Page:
Call for Papers: The British Empire and the Second World War
21-22 September 2013
Kellogg College, Oxford
The Second World War disrupted millions of people in the form of military recruitment, civil labour conscription, food shortages, savage fighting, propaganda, and political competition. Imperial power connected remote regions to global economic, political, and military currents. The incredible diversity of the war experience of the subjects of the Empire-Commonwealth, and the great importance of the empire in defining Britain's war, is only slowly coming to be properly understood. This conference aims to considerably broaden our understanding of the full impact of war in the widest sense by investigating imperial interconnections and social transformations during the Second World War in many regions of the British Empire, from South and South East Asia and Africa to the Caribbean and Middle East.
This two day conference aims to bring together an international group of PhD students, early career researchers as well as more senior academics working on the broad subject of the Second World War and the British Empire. The subject is interpreted broadly and boldly and we would welcome papers from diverse areas of military, social, medical, economic and political history. The conference is part of an AHRC funded project entitled ‘Home Fronts of the Empire-Commonwealth: Imperial Interconnections and Wartime Social Transformations during the Second World War’ and some funding is available for international participants. Participants will be accommodated in Oxford and there will a conference dinner on the evening of Saturday 21st September.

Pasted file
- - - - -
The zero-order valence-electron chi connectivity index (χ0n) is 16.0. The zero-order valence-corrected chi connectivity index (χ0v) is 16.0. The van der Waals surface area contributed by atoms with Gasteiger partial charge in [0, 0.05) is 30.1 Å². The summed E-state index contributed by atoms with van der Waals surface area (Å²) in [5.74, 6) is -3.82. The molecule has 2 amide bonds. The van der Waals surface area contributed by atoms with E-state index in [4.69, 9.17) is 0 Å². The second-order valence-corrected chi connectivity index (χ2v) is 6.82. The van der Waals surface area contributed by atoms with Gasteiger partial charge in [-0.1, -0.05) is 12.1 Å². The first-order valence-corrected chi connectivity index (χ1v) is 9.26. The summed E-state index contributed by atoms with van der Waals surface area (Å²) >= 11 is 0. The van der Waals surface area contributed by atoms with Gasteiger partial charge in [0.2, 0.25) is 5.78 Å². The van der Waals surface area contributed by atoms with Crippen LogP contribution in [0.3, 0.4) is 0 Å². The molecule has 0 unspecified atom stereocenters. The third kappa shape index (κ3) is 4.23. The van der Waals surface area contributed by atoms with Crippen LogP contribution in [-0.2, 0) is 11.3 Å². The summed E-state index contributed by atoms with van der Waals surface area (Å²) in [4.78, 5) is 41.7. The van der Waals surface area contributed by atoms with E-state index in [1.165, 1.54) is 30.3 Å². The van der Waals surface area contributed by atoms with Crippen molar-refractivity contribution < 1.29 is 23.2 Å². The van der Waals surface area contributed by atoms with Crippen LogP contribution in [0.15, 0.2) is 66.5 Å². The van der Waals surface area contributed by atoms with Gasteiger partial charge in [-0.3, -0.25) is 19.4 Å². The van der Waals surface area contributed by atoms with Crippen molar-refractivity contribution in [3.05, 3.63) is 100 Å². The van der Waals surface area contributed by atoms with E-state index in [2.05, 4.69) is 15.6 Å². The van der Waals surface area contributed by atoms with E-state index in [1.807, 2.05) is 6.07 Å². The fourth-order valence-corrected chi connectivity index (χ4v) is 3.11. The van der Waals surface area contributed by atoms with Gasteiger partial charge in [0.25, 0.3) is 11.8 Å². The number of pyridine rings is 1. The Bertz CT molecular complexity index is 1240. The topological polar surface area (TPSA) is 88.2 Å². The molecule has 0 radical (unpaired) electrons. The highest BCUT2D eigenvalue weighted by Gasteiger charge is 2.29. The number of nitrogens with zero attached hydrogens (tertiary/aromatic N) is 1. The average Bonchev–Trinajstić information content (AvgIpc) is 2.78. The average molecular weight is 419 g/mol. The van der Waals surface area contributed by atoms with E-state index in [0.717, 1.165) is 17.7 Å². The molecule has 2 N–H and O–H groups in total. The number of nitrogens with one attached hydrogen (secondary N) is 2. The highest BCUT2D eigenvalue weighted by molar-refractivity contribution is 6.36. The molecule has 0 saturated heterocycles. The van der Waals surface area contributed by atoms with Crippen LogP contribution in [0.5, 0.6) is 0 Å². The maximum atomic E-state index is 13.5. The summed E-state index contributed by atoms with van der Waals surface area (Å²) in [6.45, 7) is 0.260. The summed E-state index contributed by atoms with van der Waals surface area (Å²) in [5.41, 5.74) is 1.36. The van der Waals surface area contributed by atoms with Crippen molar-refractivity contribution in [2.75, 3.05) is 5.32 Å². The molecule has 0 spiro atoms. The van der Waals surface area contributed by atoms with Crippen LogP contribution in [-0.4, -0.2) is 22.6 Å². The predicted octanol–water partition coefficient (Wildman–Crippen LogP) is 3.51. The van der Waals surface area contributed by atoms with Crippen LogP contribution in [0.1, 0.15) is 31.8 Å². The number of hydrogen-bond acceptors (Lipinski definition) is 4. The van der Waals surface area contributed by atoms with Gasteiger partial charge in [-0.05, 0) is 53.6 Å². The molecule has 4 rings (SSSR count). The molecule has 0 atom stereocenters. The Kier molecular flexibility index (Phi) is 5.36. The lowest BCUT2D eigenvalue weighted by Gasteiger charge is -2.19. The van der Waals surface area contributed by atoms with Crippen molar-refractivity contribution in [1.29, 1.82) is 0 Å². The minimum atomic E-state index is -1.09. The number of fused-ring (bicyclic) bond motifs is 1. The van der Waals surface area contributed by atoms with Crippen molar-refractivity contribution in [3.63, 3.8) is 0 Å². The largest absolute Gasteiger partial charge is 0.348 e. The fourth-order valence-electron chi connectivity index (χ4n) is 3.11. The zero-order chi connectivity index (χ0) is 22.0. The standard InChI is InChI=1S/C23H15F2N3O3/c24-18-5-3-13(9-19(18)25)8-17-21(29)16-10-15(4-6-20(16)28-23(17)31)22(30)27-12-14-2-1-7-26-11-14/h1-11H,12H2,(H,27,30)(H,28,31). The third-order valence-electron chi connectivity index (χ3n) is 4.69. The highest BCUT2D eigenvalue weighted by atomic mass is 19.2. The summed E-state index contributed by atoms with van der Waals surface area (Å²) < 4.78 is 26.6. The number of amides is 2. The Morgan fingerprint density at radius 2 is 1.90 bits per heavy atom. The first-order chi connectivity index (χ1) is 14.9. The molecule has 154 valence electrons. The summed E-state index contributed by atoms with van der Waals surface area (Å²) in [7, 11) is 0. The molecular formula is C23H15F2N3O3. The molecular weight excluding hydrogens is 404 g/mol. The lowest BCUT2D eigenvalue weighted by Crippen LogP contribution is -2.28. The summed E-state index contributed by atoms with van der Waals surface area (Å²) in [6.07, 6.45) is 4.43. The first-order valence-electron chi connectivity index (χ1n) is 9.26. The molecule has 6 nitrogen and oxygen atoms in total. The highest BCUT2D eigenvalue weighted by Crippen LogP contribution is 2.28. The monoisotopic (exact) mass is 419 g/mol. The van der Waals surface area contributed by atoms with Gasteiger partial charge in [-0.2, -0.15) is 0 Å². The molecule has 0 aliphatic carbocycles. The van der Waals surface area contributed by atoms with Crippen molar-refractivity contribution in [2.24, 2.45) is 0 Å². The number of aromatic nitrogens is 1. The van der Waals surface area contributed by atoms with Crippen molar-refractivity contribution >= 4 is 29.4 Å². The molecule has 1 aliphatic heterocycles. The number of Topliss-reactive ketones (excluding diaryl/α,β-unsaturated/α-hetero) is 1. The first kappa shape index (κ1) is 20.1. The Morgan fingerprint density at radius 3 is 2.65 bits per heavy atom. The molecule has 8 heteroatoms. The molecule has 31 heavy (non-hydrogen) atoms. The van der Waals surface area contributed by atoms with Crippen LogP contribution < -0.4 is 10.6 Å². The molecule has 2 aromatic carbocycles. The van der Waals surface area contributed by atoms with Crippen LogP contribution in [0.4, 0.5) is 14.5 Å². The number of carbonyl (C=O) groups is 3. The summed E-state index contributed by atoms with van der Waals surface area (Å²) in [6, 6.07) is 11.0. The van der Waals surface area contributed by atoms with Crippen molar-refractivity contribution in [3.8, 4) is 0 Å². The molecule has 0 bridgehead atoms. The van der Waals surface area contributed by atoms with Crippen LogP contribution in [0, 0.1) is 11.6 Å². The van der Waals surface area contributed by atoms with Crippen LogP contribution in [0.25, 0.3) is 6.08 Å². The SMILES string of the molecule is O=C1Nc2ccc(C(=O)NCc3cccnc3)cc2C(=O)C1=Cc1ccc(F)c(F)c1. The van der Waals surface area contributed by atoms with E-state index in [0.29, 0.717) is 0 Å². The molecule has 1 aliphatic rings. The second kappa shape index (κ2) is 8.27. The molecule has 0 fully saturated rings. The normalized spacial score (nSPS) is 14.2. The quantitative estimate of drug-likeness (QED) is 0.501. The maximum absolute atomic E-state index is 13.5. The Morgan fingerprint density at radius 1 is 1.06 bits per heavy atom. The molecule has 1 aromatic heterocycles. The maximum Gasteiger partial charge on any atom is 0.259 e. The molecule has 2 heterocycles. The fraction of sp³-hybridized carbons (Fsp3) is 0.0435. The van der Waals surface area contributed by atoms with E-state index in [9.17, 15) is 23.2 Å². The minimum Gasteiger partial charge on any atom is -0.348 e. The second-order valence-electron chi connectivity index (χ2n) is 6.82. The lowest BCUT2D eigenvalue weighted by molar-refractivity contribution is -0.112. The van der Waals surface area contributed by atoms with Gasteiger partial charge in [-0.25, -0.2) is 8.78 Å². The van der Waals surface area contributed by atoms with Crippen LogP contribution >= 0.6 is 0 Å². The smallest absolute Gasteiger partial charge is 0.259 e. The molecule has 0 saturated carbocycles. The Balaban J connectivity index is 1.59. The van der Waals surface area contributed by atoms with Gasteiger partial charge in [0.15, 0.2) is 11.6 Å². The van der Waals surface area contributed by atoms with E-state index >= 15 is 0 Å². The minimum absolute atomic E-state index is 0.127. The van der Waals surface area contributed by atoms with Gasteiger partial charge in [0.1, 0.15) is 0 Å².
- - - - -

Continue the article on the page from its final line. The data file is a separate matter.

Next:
The project has three major aims: firstly, to understand more clearly the imperial and transnational connections which enabled the fighting of the war, such as shipping and supply networks, migrant labour and factory production. Secondly, the project seeks to go beyond conventional military history to analyze the experience of non-combatants and the links between civilians and wartime in these regions; for instance the role of labourers, nurses, transport workers and factory workers. Thirdly, the project hopes to highlight the social transformation wrought by wartime, for instance, the development generated by war through the investment of indigenous capital, the building of infrastructure and development of cities and factories but also the dreams and aspirations connected to ideal notions of ‘development’ generated through wartime experiences. In short, the total and transforming nature of war during empire will be better stressed and illustrated in a way that goes beyond simply 'social' or 'military' history to present a more integrated and holisitic appraisal of how events on the ground intersected with wartime transformations and also networks of global resistance.
All abstracts should be submitted to firstname.lastname@example.org by 1 July 2013
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